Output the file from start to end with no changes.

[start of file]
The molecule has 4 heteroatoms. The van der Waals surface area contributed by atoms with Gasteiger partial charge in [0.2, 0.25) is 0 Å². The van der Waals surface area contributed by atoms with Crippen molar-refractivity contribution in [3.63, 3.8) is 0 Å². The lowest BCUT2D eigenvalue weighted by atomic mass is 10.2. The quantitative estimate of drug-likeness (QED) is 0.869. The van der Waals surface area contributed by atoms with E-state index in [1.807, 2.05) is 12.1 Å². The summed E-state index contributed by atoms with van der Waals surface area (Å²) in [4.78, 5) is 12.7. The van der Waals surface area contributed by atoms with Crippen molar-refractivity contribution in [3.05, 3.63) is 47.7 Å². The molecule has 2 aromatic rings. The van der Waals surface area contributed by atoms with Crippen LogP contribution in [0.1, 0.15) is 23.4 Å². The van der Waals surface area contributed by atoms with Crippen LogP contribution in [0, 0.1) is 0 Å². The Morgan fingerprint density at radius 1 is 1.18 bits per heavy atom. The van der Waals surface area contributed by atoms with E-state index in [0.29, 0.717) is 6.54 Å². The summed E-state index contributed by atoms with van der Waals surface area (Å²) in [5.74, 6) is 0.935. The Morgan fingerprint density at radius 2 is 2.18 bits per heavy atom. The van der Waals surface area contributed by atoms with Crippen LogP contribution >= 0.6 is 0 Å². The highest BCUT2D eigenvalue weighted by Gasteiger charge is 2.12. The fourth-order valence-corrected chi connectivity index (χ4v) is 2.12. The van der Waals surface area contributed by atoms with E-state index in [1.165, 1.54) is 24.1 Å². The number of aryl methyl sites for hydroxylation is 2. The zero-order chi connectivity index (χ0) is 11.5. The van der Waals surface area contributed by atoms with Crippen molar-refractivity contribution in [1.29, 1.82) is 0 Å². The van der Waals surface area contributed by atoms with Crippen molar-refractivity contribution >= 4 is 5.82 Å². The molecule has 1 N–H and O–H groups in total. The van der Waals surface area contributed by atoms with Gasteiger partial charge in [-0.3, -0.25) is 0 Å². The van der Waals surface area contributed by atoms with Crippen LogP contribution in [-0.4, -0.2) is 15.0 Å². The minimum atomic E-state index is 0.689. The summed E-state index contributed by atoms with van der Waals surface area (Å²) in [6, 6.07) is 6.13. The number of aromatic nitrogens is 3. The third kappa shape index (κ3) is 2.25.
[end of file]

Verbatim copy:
The molecule has 4 heteroatoms. The van der Waals surface area contributed by atoms with Gasteiger partial charge in [0.2, 0.25) is 0 Å². The van der Waals surface area contributed by atoms with Crippen molar-refractivity contribution in [3.63, 3.8) is 0 Å². The lowest BCUT2D eigenvalue weighted by atomic mass is 10.2. The quantitative estimate of drug-likeness (QED) is 0.869. The van der Waals surface area contributed by atoms with E-state index in [1.807, 2.05) is 12.1 Å². The summed E-state index contributed by atoms with van der Waals surface area (Å²) in [4.78, 5) is 12.7. The van der Waals surface area contributed by atoms with Crippen molar-refractivity contribution in [3.05, 3.63) is 47.7 Å². The molecule has 2 aromatic rings. The van der Waals surface area contributed by atoms with Crippen LogP contribution in [0.1, 0.15) is 23.4 Å². The van der Waals surface area contributed by atoms with Crippen LogP contribution in [0, 0.1) is 0 Å². The Morgan fingerprint density at radius 1 is 1.18 bits per heavy atom. The van der Waals surface area contributed by atoms with E-state index in [0.29, 0.717) is 6.54 Å². The summed E-state index contributed by atoms with van der Waals surface area (Å²) in [5.74, 6) is 0.935. The Morgan fingerprint density at radius 2 is 2.18 bits per heavy atom. The van der Waals surface area contributed by atoms with Crippen LogP contribution >= 0.6 is 0 Å². The highest BCUT2D eigenvalue weighted by Gasteiger charge is 2.12. The fourth-order valence-corrected chi connectivity index (χ4v) is 2.12. The van der Waals surface area contributed by atoms with E-state index in [1.165, 1.54) is 24.1 Å². The number of aryl methyl sites for hydroxylation is 2. The zero-order chi connectivity index (χ0) is 11.5. The van der Waals surface area contributed by atoms with Crippen molar-refractivity contribution in [1.29, 1.82) is 0 Å². The van der Waals surface area contributed by atoms with Crippen molar-refractivity contribution >= 4 is 5.82 Å². The molecule has 1 N–H and O–H groups in total. The van der Waals surface area contributed by atoms with Gasteiger partial charge in [-0.3, -0.25) is 0 Å². The van der Waals surface area contributed by atoms with Crippen LogP contribution in [-0.4, -0.2) is 15.0 Å². The minimum atomic E-state index is 0.689. The summed E-state index contributed by atoms with van der Waals surface area (Å²) in [6, 6.07) is 6.13. The number of aromatic nitrogens is 3. The third kappa shape index (κ3) is 2.25.